Designing Tools for Civilization: The Future of Open Source Hardware

Everything you need in a single downloadable file.

Carbon Radio
Jan 12 · 3 min read
Photo by Randy Fath on Unsplash

“We know that open source has succeeded with tools for managing knowledge and creativity. And the same is starting to happen with hardware too. We’re focusing on hardware because it is hardware that can change people’s lives in such tangible material ways. If we can lower the barriers to farming, building, manufacturing, then we can unleash just massive amounts of human potential.” — Marcin Jakubowski

In his TED Talk in 2011, Marcin articulated a vision for the future where anyone can start and build a life using open source hardware. This is very relevant today as we face the threats of climate change. Places like Puerto Rico have been devastated by natural disasters, and the work of Open Source Ecology could help these communities rebuild. Communities impacted by natural disasters should have access to these easily downloadable files that have instructions for building essential machinery for life. Marcin touts, “I’ve pressed 5,000 bricks in one day from the dirt beneath my feet and built a tractor in six days.” Imagine communities in developing countries faced with the task of rebuilding after a 1,000-year flood. If given the tools, the tasks might not seem so daunting.

“If this idea is truly sound, then the implications are significant. A greater distribution of the means of production, environmentally sound supply chains, and a newly relevant DIY maker culture can hope to transcend artificial scarcity. We’re exploring the limits of what we all can do to make a better world with open hardware technology.” — Marcin Jakubowski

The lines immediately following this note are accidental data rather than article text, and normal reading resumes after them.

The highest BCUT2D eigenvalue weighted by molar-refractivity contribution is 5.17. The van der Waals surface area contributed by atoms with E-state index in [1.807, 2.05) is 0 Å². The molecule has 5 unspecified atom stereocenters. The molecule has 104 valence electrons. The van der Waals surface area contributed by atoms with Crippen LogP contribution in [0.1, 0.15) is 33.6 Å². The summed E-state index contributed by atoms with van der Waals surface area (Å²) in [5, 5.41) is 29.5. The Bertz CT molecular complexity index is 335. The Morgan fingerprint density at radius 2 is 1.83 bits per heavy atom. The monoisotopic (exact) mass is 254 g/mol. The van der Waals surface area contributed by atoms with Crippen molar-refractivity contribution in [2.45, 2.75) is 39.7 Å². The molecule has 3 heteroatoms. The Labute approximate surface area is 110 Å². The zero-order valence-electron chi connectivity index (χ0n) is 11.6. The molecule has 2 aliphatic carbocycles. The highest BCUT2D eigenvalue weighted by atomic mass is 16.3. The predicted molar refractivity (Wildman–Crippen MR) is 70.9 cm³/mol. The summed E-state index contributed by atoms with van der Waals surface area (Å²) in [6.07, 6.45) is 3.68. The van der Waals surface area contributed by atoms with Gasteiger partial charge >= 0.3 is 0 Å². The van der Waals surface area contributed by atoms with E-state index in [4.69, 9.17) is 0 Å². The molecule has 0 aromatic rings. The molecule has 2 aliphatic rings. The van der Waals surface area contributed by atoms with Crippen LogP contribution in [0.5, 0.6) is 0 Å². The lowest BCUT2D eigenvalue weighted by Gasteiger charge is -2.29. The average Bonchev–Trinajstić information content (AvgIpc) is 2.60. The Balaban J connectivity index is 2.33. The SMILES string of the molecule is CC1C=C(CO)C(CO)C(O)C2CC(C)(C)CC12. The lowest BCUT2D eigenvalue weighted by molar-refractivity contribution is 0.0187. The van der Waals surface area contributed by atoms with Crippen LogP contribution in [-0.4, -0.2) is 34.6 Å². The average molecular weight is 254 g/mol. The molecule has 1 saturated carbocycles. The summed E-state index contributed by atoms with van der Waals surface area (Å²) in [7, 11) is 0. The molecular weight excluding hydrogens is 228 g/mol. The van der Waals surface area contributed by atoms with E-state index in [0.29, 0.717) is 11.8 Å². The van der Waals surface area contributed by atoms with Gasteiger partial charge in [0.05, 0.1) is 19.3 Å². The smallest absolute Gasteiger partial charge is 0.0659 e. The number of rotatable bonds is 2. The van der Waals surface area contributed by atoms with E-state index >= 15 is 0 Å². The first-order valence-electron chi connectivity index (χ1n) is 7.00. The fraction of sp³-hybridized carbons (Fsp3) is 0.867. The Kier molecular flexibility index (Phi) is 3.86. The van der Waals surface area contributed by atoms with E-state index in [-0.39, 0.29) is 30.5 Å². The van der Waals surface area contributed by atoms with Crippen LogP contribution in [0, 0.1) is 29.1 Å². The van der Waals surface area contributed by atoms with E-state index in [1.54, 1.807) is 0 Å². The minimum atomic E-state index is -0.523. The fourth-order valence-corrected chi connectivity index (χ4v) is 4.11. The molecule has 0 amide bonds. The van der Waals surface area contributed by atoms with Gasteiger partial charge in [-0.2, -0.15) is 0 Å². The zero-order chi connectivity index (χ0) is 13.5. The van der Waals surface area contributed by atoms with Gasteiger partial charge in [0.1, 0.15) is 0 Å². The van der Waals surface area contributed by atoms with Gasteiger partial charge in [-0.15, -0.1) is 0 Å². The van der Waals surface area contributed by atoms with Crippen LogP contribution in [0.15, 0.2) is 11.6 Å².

Marcin Jakubowski TED Talk at TED2011

Marcin Jakubowski’s work could have an even broader impact. If we apply this framework to our supply chains, it is conceivable that we could significantly reduce out carbon footprint and empower local economies by simply sending files instead of massive premade machines. Furthermore, imagine if a company like Tesla were to join in Marcin Jakubowski’s cause. We could see very elaborate open source designs for the 50 (or more) most important machines, and presumably they would all be sustainably and beautifully designed. We could build a new modern set of tools for civilization, and we could do it in our own communities with lower lifecycle costs and reinvigorate the Maker movement.

“I realized that the truly appropriate, low-cost tools that I needed to start a sustainable farm and settlement just didn’t exist yet. I needed tools that were robust, modular, highly efficient and optimized, low-cost, made from local and recycled materials that would last a lifetime, not designed for obsolescence.” — Marcin Jakubowski

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